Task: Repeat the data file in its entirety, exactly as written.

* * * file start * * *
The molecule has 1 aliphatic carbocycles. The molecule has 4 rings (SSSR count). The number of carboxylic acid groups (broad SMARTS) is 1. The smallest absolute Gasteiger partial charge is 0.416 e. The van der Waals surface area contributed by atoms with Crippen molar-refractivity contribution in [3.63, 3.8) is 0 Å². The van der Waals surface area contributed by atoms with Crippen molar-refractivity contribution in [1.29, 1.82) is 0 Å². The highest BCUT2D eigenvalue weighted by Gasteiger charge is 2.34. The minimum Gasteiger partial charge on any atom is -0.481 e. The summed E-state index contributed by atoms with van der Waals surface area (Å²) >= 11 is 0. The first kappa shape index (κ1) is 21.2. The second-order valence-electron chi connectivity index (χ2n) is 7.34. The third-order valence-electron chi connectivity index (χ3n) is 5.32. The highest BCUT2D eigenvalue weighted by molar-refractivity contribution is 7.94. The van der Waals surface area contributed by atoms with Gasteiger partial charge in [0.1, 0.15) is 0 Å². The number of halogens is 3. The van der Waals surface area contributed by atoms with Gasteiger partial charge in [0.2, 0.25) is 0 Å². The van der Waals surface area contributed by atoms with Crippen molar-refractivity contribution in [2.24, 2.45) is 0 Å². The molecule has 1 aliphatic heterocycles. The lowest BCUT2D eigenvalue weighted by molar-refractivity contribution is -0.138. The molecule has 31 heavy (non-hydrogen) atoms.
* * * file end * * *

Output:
The molecule has 1 aliphatic carbocycles. The molecule has 4 rings (SSSR count). The number of carboxylic acid groups (broad SMARTS) is 1. The smallest absolute Gasteiger partial charge is 0.416 e. The van der Waals surface area contributed by atoms with Crippen molar-refractivity contribution in [3.63, 3.8) is 0 Å². The van der Waals surface area contributed by atoms with Crippen molar-refractivity contribution in [1.29, 1.82) is 0 Å². The highest BCUT2D eigenvalue weighted by Gasteiger charge is 2.34. The minimum Gasteiger partial charge on any atom is -0.481 e. The summed E-state index contributed by atoms with van der Waals surface area (Å²) >= 11 is 0. The first kappa shape index (κ1) is 21.2. The second-order valence-electron chi connectivity index (χ2n) is 7.34. The third-order valence-electron chi connectivity index (χ3n) is 5.32. The highest BCUT2D eigenvalue weighted by molar-refractivity contribution is 7.94. The van der Waals surface area contributed by atoms with Gasteiger partial charge in [0.1, 0.15) is 0 Å². The number of halogens is 3. The van der Waals surface area contributed by atoms with Gasteiger partial charge in [0.2, 0.25) is 0 Å². The van der Waals surface area contributed by atoms with Crippen molar-refractivity contribution in [2.24, 2.45) is 0 Å². The molecule has 1 aliphatic heterocycles. The lowest BCUT2D eigenvalue weighted by molar-refractivity contribution is -0.138. The molecule has 31 heavy (non-hydrogen) atoms.